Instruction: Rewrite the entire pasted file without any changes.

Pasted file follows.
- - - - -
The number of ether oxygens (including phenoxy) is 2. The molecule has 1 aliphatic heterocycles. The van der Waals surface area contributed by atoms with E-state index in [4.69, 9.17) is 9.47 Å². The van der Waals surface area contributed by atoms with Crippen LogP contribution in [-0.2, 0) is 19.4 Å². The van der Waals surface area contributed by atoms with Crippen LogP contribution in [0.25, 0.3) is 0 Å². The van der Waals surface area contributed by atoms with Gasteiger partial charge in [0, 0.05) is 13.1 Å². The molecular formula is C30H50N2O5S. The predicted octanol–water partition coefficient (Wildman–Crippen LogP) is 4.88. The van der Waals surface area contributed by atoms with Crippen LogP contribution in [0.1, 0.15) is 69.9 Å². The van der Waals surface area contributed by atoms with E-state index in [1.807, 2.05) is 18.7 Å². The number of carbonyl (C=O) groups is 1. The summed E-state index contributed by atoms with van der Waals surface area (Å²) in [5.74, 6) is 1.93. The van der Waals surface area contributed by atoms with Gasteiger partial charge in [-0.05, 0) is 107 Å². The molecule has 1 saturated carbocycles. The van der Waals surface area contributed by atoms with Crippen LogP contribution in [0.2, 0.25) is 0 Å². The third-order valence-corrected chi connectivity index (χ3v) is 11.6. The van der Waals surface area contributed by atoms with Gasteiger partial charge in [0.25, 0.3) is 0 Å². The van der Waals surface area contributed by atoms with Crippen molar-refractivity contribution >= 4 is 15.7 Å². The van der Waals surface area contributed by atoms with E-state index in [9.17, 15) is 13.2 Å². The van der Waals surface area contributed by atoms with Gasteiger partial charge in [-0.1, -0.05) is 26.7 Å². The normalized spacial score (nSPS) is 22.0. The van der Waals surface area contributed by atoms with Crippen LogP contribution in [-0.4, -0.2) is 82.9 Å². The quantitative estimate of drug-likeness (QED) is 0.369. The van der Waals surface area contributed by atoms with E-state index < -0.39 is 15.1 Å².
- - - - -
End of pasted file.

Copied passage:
The number of ether oxygens (including phenoxy) is 2. The molecule has 1 aliphatic heterocycles. The van der Waals surface area contributed by atoms with E-state index in [4.69, 9.17) is 9.47 Å². The van der Waals surface area contributed by atoms with Crippen LogP contribution in [-0.2, 0) is 19.4 Å². The van der Waals surface area contributed by atoms with Crippen LogP contribution in [0.25, 0.3) is 0 Å². The van der Waals surface area contributed by atoms with Gasteiger partial charge in [0, 0.05) is 13.1 Å². The molecular formula is C30H50N2O5S. The predicted octanol–water partition coefficient (Wildman–Crippen LogP) is 4.88. The van der Waals surface area contributed by atoms with Crippen LogP contribution in [0.1, 0.15) is 69.9 Å². The van der Waals surface area contributed by atoms with E-state index in [1.807, 2.05) is 18.7 Å². The number of carbonyl (C=O) groups is 1. The summed E-state index contributed by atoms with van der Waals surface area (Å²) in [5.74, 6) is 1.93. The van der Waals surface area contributed by atoms with Gasteiger partial charge in [-0.05, 0) is 107 Å². The molecule has 1 saturated carbocycles. The van der Waals surface area contributed by atoms with Crippen LogP contribution in [0.2, 0.25) is 0 Å². The third-order valence-corrected chi connectivity index (χ3v) is 11.6. The van der Waals surface area contributed by atoms with Gasteiger partial charge in [0.25, 0.3) is 0 Å². The van der Waals surface area contributed by atoms with Crippen molar-refractivity contribution >= 4 is 15.7 Å². The van der Waals surface area contributed by atoms with E-state index in [9.17, 15) is 13.2 Å². The van der Waals surface area contributed by atoms with Gasteiger partial charge in [-0.1, -0.05) is 26.7 Å². The normalized spacial score (nSPS) is 22.0. The van der Waals surface area contributed by atoms with Crippen LogP contribution in [-0.4, -0.2) is 82.9 Å². The quantitative estimate of drug-likeness (QED) is 0.369. The van der Waals surface area contributed by atoms with E-state index < -0.39 is 15.1 Å².